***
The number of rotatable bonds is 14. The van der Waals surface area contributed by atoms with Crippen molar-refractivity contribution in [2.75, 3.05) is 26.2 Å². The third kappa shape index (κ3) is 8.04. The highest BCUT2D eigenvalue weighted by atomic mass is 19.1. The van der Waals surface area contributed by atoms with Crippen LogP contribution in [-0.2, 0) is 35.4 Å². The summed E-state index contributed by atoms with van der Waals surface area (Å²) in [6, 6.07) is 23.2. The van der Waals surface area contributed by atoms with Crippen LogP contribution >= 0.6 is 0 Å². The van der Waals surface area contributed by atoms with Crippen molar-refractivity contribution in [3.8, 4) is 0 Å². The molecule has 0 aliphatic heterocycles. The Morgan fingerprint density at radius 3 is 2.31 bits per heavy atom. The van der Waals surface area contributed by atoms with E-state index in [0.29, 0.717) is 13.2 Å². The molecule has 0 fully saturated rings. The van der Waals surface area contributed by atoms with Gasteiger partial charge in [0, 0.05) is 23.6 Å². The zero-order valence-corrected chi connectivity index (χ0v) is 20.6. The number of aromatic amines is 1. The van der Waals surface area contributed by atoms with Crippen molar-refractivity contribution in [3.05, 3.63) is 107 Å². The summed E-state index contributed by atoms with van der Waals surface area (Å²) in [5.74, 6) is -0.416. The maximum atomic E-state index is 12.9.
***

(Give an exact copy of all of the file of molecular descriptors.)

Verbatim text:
The number of rotatable bonds is 14. The van der Waals surface area contributed by atoms with Crippen molar-refractivity contribution in [2.75, 3.05) is 26.2 Å². The third kappa shape index (κ3) is 8.04. The highest BCUT2D eigenvalue weighted by atomic mass is 19.1. The van der Waals surface area contributed by atoms with Crippen LogP contribution in [-0.2, 0) is 35.4 Å². The summed E-state index contributed by atoms with van der Waals surface area (Å²) in [6, 6.07) is 23.2. The van der Waals surface area contributed by atoms with Crippen LogP contribution >= 0.6 is 0 Å². The van der Waals surface area contributed by atoms with Crippen molar-refractivity contribution in [3.8, 4) is 0 Å². The molecule has 0 aliphatic heterocycles. The Morgan fingerprint density at radius 3 is 2.31 bits per heavy atom. The van der Waals surface area contributed by atoms with E-state index in [0.29, 0.717) is 13.2 Å². The molecule has 0 fully saturated rings. The van der Waals surface area contributed by atoms with Gasteiger partial charge in [0, 0.05) is 23.6 Å². The zero-order valence-corrected chi connectivity index (χ0v) is 20.6. The number of aromatic amines is 1. The van der Waals surface area contributed by atoms with Crippen molar-refractivity contribution in [3.05, 3.63) is 107 Å². The summed E-state index contributed by atoms with van der Waals surface area (Å²) in [5.74, 6) is -0.416. The maximum atomic E-state index is 12.9.